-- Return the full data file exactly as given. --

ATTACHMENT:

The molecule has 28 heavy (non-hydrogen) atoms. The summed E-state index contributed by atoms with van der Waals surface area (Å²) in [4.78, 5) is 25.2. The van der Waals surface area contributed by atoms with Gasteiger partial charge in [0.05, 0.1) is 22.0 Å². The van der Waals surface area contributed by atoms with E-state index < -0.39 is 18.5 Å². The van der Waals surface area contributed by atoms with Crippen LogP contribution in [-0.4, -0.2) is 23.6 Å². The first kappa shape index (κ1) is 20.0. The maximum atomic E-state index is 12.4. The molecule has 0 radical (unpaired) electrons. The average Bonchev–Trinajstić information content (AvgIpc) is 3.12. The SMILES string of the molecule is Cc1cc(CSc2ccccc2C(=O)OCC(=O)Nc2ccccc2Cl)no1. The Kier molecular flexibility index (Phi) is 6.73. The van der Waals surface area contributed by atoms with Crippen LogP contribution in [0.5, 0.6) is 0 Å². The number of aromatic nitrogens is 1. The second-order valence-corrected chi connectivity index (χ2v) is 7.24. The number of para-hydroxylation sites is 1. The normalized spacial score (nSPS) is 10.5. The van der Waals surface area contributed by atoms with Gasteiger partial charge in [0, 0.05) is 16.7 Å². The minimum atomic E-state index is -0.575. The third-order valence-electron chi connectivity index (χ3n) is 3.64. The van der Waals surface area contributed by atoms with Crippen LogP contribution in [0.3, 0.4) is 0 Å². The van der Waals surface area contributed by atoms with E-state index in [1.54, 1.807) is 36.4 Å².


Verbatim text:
The molecule has 28 heavy (non-hydrogen) atoms. The summed E-state index contributed by atoms with van der Waals surface area (Å²) in [4.78, 5) is 25.2. The van der Waals surface area contributed by atoms with Gasteiger partial charge in [0.05, 0.1) is 22.0 Å². The van der Waals surface area contributed by atoms with E-state index < -0.39 is 18.5 Å². The van der Waals surface area contributed by atoms with Crippen LogP contribution in [-0.4, -0.2) is 23.6 Å². The first kappa shape index (κ1) is 20.0. The maximum atomic E-state index is 12.4. The molecule has 0 radical (unpaired) electrons. The average Bonchev–Trinajstić information content (AvgIpc) is 3.12. The SMILES string of the molecule is Cc1cc(CSc2ccccc2C(=O)OCC(=O)Nc2ccccc2Cl)no1. The Kier molecular flexibility index (Phi) is 6.73. The van der Waals surface area contributed by atoms with Crippen LogP contribution in [0.5, 0.6) is 0 Å². The number of aromatic nitrogens is 1. The second-order valence-corrected chi connectivity index (χ2v) is 7.24. The number of para-hydroxylation sites is 1. The normalized spacial score (nSPS) is 10.5. The van der Waals surface area contributed by atoms with Gasteiger partial charge in [0, 0.05) is 16.7 Å². The minimum atomic E-state index is -0.575. The third-order valence-electron chi connectivity index (χ3n) is 3.64. The van der Waals surface area contributed by atoms with Crippen LogP contribution in [0.3, 0.4) is 0 Å². The van der Waals surface area contributed by atoms with E-state index in [1.54, 1.807) is 36.4 Å².